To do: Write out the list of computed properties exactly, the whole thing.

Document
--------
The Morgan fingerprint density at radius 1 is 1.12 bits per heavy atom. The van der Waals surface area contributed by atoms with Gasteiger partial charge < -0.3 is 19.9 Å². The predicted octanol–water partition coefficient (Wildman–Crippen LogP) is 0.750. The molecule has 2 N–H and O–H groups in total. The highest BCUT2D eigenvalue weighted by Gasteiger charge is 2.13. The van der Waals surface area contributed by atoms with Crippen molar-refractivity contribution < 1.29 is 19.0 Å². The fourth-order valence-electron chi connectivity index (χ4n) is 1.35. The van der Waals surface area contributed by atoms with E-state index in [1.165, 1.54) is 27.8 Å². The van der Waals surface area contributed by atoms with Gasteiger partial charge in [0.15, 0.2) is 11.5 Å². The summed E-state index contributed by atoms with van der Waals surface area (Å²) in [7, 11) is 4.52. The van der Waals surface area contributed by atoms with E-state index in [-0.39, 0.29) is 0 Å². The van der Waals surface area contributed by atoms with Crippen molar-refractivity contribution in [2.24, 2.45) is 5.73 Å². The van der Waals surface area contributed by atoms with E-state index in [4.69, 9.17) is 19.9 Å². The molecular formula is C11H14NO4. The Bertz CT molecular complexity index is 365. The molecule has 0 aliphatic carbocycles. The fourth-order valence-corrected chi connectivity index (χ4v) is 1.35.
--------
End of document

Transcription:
The Morgan fingerprint density at radius 1 is 1.12 bits per heavy atom. The van der Waals surface area contributed by atoms with Gasteiger partial charge < -0.3 is 19.9 Å². The predicted octanol–water partition coefficient (Wildman–Crippen LogP) is 0.750. The molecule has 2 N–H and O–H groups in total. The highest BCUT2D eigenvalue weighted by Gasteiger charge is 2.13. The van der Waals surface area contributed by atoms with Crippen molar-refractivity contribution < 1.29 is 19.0 Å². The fourth-order valence-electron chi connectivity index (χ4n) is 1.35. The van der Waals surface area contributed by atoms with E-state index in [1.165, 1.54) is 27.8 Å². The van der Waals surface area contributed by atoms with Gasteiger partial charge in [0.15, 0.2) is 11.5 Å². The summed E-state index contributed by atoms with van der Waals surface area (Å²) in [7, 11) is 4.52. The van der Waals surface area contributed by atoms with E-state index in [-0.39, 0.29) is 0 Å². The van der Waals surface area contributed by atoms with Crippen molar-refractivity contribution in [2.24, 2.45) is 5.73 Å². The van der Waals surface area contributed by atoms with E-state index in [4.69, 9.17) is 19.9 Å². The molecular formula is C11H14NO4. The Bertz CT molecular complexity index is 365. The molecule has 0 aliphatic carbocycles. The fourth-order valence-corrected chi connectivity index (χ4v) is 1.35.